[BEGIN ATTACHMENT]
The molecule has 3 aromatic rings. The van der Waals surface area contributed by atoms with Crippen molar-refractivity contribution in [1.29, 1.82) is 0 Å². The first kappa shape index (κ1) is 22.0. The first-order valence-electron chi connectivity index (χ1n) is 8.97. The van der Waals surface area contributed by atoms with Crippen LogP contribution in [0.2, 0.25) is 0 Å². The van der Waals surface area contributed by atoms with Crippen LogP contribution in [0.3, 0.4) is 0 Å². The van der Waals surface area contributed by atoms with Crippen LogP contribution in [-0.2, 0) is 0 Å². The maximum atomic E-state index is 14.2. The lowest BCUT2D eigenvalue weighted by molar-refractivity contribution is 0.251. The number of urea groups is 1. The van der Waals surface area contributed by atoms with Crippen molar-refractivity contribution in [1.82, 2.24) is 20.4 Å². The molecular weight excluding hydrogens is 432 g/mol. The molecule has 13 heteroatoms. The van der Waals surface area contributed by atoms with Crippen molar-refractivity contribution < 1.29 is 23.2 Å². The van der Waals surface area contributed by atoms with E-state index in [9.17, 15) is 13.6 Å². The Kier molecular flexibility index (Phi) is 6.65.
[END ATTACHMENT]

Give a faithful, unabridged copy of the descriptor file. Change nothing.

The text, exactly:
The molecule has 3 aromatic rings. The van der Waals surface area contributed by atoms with Crippen molar-refractivity contribution in [1.29, 1.82) is 0 Å². The first kappa shape index (κ1) is 22.0. The first-order valence-electron chi connectivity index (χ1n) is 8.97. The van der Waals surface area contributed by atoms with Crippen LogP contribution in [0.2, 0.25) is 0 Å². The van der Waals surface area contributed by atoms with Crippen LogP contribution in [0.3, 0.4) is 0 Å². The van der Waals surface area contributed by atoms with Crippen LogP contribution in [-0.2, 0) is 0 Å². The maximum atomic E-state index is 14.2. The lowest BCUT2D eigenvalue weighted by molar-refractivity contribution is 0.251. The number of urea groups is 1. The van der Waals surface area contributed by atoms with Crippen molar-refractivity contribution in [1.82, 2.24) is 20.4 Å². The molecular weight excluding hydrogens is 432 g/mol. The molecule has 13 heteroatoms. The van der Waals surface area contributed by atoms with Crippen molar-refractivity contribution < 1.29 is 23.2 Å². The van der Waals surface area contributed by atoms with E-state index in [9.17, 15) is 13.6 Å². The Kier molecular flexibility index (Phi) is 6.65.